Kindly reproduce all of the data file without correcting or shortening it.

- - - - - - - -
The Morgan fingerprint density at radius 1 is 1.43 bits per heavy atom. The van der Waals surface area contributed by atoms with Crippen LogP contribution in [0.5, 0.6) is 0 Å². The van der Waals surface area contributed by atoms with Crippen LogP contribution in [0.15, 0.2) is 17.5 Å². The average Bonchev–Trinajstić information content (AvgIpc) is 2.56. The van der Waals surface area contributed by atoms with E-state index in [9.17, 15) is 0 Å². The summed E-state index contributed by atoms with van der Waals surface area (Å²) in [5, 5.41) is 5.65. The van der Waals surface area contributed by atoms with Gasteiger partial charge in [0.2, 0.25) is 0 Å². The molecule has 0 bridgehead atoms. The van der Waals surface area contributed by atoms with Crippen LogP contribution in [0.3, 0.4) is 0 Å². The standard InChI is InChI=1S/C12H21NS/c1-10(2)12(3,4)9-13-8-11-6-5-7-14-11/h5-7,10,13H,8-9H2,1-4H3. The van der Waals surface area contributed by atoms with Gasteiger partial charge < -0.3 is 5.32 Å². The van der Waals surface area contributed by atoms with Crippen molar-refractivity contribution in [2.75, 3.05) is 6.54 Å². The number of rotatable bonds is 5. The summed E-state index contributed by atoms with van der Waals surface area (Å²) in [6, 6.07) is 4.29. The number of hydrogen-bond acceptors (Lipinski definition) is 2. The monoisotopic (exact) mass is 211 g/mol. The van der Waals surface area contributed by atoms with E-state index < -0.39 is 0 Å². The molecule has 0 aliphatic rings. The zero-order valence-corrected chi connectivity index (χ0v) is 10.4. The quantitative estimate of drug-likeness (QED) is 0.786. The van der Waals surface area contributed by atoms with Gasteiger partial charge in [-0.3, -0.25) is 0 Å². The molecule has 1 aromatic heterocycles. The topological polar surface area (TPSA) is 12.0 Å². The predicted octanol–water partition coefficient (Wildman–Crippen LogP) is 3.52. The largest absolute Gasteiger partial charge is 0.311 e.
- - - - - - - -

The Morgan fingerprint density at radius 1 is 1.43 bits per heavy atom. The van der Waals surface area contributed by atoms with Crippen LogP contribution in [0.5, 0.6) is 0 Å². The van der Waals surface area contributed by atoms with Crippen LogP contribution in [0.15, 0.2) is 17.5 Å². The average Bonchev–Trinajstić information content (AvgIpc) is 2.56. The van der Waals surface area contributed by atoms with E-state index in [9.17, 15) is 0 Å². The summed E-state index contributed by atoms with van der Waals surface area (Å²) in [5, 5.41) is 5.65. The van der Waals surface area contributed by atoms with Gasteiger partial charge in [0.2, 0.25) is 0 Å². The molecule has 0 bridgehead atoms. The van der Waals surface area contributed by atoms with Crippen LogP contribution in [0.3, 0.4) is 0 Å². The standard InChI is InChI=1S/C12H21NS/c1-10(2)12(3,4)9-13-8-11-6-5-7-14-11/h5-7,10,13H,8-9H2,1-4H3. The van der Waals surface area contributed by atoms with Gasteiger partial charge < -0.3 is 5.32 Å². The van der Waals surface area contributed by atoms with Crippen molar-refractivity contribution in [2.75, 3.05) is 6.54 Å². The number of rotatable bonds is 5. The summed E-state index contributed by atoms with van der Waals surface area (Å²) in [6, 6.07) is 4.29. The number of hydrogen-bond acceptors (Lipinski definition) is 2. The monoisotopic (exact) mass is 211 g/mol. The van der Waals surface area contributed by atoms with E-state index < -0.39 is 0 Å². The molecule has 0 aliphatic rings. The zero-order valence-corrected chi connectivity index (χ0v) is 10.4. The quantitative estimate of drug-likeness (QED) is 0.786. The van der Waals surface area contributed by atoms with Gasteiger partial charge in [-0.3, -0.25) is 0 Å². The molecule has 1 aromatic heterocycles. The topological polar surface area (TPSA) is 12.0 Å². The predicted octanol–water partition coefficient (Wildman–Crippen LogP) is 3.52. The largest absolute Gasteiger partial charge is 0.311 e.